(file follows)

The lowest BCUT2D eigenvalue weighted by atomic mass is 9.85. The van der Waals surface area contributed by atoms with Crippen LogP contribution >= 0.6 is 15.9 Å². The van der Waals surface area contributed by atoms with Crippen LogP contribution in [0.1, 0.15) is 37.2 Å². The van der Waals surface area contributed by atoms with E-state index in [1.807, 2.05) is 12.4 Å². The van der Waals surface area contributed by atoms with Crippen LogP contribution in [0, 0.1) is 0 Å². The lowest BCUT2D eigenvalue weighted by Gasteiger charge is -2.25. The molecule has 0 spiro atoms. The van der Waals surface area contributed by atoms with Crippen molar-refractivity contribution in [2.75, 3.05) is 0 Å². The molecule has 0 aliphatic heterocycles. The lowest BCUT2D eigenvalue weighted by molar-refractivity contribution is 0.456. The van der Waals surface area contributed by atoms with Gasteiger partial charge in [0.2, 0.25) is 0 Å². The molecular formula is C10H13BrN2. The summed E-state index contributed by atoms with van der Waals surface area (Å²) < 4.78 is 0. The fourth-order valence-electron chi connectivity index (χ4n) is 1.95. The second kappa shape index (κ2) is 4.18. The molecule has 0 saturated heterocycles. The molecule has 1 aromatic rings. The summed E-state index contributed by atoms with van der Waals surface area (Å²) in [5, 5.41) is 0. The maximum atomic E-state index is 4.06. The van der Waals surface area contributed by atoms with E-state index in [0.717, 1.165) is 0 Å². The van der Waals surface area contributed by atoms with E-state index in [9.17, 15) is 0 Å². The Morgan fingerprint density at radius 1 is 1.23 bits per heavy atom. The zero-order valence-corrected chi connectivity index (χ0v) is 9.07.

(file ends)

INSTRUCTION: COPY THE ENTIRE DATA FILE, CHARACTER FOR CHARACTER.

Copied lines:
The lowest BCUT2D eigenvalue weighted by atomic mass is 9.85. The van der Waals surface area contributed by atoms with Crippen LogP contribution >= 0.6 is 15.9 Å². The van der Waals surface area contributed by atoms with Crippen LogP contribution in [0.1, 0.15) is 37.2 Å². The van der Waals surface area contributed by atoms with E-state index in [1.807, 2.05) is 12.4 Å². The van der Waals surface area contributed by atoms with Crippen LogP contribution in [0, 0.1) is 0 Å². The lowest BCUT2D eigenvalue weighted by Gasteiger charge is -2.25. The molecule has 0 spiro atoms. The van der Waals surface area contributed by atoms with Crippen molar-refractivity contribution in [2.75, 3.05) is 0 Å². The molecule has 0 aliphatic heterocycles. The lowest BCUT2D eigenvalue weighted by molar-refractivity contribution is 0.456. The van der Waals surface area contributed by atoms with Gasteiger partial charge in [0.2, 0.25) is 0 Å². The molecular formula is C10H13BrN2. The summed E-state index contributed by atoms with van der Waals surface area (Å²) < 4.78 is 0. The fourth-order valence-electron chi connectivity index (χ4n) is 1.95. The second kappa shape index (κ2) is 4.18. The molecule has 0 saturated heterocycles. The molecule has 1 aromatic rings. The summed E-state index contributed by atoms with van der Waals surface area (Å²) in [5, 5.41) is 0. The maximum atomic E-state index is 4.06. The van der Waals surface area contributed by atoms with E-state index in [0.717, 1.165) is 0 Å². The van der Waals surface area contributed by atoms with E-state index in [9.17, 15) is 0 Å². The Morgan fingerprint density at radius 1 is 1.23 bits per heavy atom. The zero-order valence-corrected chi connectivity index (χ0v) is 9.07.